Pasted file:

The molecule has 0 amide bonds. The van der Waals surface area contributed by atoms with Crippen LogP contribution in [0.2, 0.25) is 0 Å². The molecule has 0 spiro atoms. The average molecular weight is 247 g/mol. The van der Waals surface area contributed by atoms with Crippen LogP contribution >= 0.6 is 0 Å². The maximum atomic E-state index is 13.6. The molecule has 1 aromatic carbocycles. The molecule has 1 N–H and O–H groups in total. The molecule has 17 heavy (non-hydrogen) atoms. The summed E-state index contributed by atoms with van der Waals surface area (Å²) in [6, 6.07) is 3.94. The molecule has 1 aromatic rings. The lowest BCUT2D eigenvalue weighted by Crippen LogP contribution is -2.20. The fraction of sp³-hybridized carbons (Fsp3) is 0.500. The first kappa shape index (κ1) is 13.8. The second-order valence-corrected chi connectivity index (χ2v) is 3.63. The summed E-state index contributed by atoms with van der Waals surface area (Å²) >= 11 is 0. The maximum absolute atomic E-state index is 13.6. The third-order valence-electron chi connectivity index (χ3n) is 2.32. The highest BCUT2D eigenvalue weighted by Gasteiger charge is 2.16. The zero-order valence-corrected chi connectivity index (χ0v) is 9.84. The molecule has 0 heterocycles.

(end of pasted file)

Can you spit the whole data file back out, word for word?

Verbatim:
The molecule has 0 amide bonds. The van der Waals surface area contributed by atoms with Crippen LogP contribution in [0.2, 0.25) is 0 Å². The molecule has 0 spiro atoms. The average molecular weight is 247 g/mol. The van der Waals surface area contributed by atoms with Crippen LogP contribution >= 0.6 is 0 Å². The maximum atomic E-state index is 13.6. The molecule has 1 aromatic carbocycles. The molecule has 1 N–H and O–H groups in total. The molecule has 17 heavy (non-hydrogen) atoms. The summed E-state index contributed by atoms with van der Waals surface area (Å²) in [6, 6.07) is 3.94. The molecule has 1 aromatic rings. The lowest BCUT2D eigenvalue weighted by Crippen LogP contribution is -2.20. The fraction of sp³-hybridized carbons (Fsp3) is 0.500. The first kappa shape index (κ1) is 13.8. The second-order valence-corrected chi connectivity index (χ2v) is 3.63. The summed E-state index contributed by atoms with van der Waals surface area (Å²) >= 11 is 0. The maximum absolute atomic E-state index is 13.6. The third-order valence-electron chi connectivity index (χ3n) is 2.32. The highest BCUT2D eigenvalue weighted by Gasteiger charge is 2.16. The zero-order valence-corrected chi connectivity index (χ0v) is 9.84. The molecule has 0 heterocycles.